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1. The 9:30 Pint


It’s not so big a town and I know all of the locals

Some come in to read newspapers some forget their bifocals

Strangers find a home here - trust me I have seen all kinds

9:30 in the morning is when I start pouring pints


The 9:30 pint it can set the morning right

For the one who just got off after working all night

It’s a stop along the way as he makes his journey home

Before he pulls the curtains closed and disconnects the phone


The 9:30 pint for whomever wanders in

It’s not for me to wonder or ask where they might’ve been

If they passed out in the bushes or if they caught a couple winks

I don’t make it my business to know why they need a drink


If you’ve been at it all night & you just have to have one more

Or if you need a cup of coffee I’ll be happy to pour

If you just need a place to sit to warm up or unwind

I’ll be right over here pouring these 9:30 pints


The 9:30 pint - perhaps to start a person’s day

Who am I to judge?  And who am I to say?

If they leave here happier than when they first come in

I’ll be here tomorrow morning should the punter call again


The 9:30 pint is one I’m glad to pour

I’m grateful for the business that comes in through the door

So what’re you having sir?  Now...what’s it gonna be?

I can tell you’re not a local - are you from across the sea?


So top of the morning to you - it’s another fine day

I turn away no one - I have bills to pay

See that pub across the street...the one up top the hill?

If I don’t pour the early one - you can bet they will


So before you rush to judgement & condemn a decent man

Allow me to introduce myself & offer you my hand

I’m just your friendly publican & you’re very welcome here

I open at 9:30 - you don’t have to drink a beer


2. The Ballad of Stan Rogers and Leo Kennedy 


Hardly anybody goes to visit Leo

All but forgotten except by a few

I heard somebody speak so fondly of him

Made me wish I knew him

I got directions to the church yard   

I took a walk on up the hill

That overlooks the Stan Rogers Folk Festival

The year that I was on the bill


It was in the local Lions Club

Which was the backstage dining hall

Saw a picture there of Leo

Framed & hanging on a wall

Such a good hearted fellow

So say all the people I know who knew him

It had to be someone who loved the man

Whoever the artist was that drew him


Leo in his uniform

Pins & medals decorate his vest           

Rolled up shirtsleeves & a funny hat  

Tilted slightly to the west

I figured maybe he was there

To keep a watch over the place

Smiling on everyone

He had a real familiar face


If you’re up in Canso, Nova Scotia

It’s just a flat stone on the ground

He lies just next to Lumsden

You might have to look around

It’s a simple little marker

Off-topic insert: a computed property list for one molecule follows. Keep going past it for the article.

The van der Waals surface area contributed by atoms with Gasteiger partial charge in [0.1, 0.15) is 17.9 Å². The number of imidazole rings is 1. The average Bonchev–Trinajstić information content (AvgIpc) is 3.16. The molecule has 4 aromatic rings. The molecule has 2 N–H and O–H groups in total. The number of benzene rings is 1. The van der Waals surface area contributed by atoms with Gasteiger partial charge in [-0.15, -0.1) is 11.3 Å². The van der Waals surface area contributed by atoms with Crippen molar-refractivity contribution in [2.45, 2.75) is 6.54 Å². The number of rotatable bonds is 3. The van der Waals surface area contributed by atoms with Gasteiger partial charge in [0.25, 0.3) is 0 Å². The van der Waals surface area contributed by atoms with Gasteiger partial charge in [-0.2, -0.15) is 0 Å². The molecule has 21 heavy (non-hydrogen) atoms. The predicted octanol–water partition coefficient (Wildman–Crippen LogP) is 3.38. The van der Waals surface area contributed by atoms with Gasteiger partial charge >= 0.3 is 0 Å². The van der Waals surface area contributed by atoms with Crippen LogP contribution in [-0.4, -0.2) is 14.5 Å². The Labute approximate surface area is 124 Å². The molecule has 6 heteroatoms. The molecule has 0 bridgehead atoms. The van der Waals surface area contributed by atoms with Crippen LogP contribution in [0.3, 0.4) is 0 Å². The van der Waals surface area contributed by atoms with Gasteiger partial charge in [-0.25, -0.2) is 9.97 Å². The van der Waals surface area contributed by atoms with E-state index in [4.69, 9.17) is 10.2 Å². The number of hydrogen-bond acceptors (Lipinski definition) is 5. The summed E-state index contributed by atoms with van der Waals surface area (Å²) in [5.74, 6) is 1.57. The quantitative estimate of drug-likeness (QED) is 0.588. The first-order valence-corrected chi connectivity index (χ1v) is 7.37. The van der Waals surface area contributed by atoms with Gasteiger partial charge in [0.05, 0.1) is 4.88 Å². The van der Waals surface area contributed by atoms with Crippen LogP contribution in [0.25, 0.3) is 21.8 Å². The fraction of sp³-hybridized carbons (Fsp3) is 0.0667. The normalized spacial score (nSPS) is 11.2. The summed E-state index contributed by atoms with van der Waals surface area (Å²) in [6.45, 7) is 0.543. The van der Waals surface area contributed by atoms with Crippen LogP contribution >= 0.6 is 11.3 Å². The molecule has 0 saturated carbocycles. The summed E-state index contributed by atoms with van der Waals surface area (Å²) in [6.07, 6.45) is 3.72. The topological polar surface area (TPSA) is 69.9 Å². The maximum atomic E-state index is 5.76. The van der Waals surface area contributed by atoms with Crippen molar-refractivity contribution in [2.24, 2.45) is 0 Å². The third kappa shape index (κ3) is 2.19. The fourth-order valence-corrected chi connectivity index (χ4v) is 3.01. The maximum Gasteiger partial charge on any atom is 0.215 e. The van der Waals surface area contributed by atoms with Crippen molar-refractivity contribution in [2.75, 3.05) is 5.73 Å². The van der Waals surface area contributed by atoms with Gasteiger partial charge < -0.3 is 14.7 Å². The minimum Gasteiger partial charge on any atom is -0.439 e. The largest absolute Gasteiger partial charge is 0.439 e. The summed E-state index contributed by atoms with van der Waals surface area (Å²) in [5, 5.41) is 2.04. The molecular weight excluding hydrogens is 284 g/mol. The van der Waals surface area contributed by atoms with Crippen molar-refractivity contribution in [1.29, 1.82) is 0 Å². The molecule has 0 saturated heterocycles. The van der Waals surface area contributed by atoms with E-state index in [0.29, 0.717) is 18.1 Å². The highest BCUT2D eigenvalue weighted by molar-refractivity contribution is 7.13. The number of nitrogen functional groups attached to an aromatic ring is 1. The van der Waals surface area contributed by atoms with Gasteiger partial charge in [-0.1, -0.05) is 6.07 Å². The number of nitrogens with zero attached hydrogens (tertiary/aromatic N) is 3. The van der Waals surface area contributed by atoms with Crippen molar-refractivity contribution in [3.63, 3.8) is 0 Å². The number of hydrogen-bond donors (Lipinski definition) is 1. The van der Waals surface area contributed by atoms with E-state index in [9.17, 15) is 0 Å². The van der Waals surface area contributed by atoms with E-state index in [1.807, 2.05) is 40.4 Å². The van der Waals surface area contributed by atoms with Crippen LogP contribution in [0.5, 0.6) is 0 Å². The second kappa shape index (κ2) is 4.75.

Two hands clasped in prayer

I sat down beside it

And said a little one there


I’d only heard about Stan Rogers

Now it was time to listen to him

His songs brought back to life again

By people I know who knew him

And I thought about a campfire

And the Texas morning light

And that feeling that you leave with

After being there all night


So I’m saying farewell to Leo

It was nearly a quarter ‘til...

The Ballads of Stan Rogers

I’d been enjoying from the hill       

“Stay for another song, son“

I thought I heard somebody say

For one more song, and I had to smile...

Before I walked away


3. Seven Miles Upwind


The trees up here are all a sickly brown

It’s not for lack of rain

It’s in the mist that creeps around

Every night when most people are asleep

It slinks across the valley

And into everything it seeps


There’s a paper company

Seven miles upwind

I sit outside on a summer’s night

It irritates my skin

I get a little dizzy

Sometimes my lips go numb

I wake up in the morning

I can taste it on my tongue


The paper company employs this whole damn town

It’d wreck a lot of families if it ever were shut down

The last city council meeting went to hell

Neighbors turned on neighbors

People were starting to yell


The river’s fish you cannot eat

You don’t swim in the water

You don’t even dip your feet

Downstream the people made a stink

Fed up with being treated with a nod

Nod & a wink-wink


The local paper company burns my eyes

Coming from their smokestacks

You can see the vapors rise

Jobs...that’s all you need to say around here

Babies’ll let you kiss them and a marching band


“No cause for concern,”

Say company personnel

“We operate within the law,”

They say about the sickly smell

“I can personally guarantee they’d pass inspection”

Says the paper candidate the company ran in the Most recent election


Paper company security

Thanks me for my call

They will file a report

As they’re required to by law

Then they ask me for my name

And my address

Why they’d want to know that

Is anybody’s guess


Paper company puts a burning in my nose

I have to come in off my porch

Pull all the windows closed

Maybe I’m just a little too sensitive

Maybe I ought to find myself another place to live

Said the note I found tacked outside my door

4. G-ddamned Blessed Road


For the kindness of strangers

I often give thanks

Some have fed me and clothed me

Some have filled up my tanks

Some have taken me inside

Of their humble abodes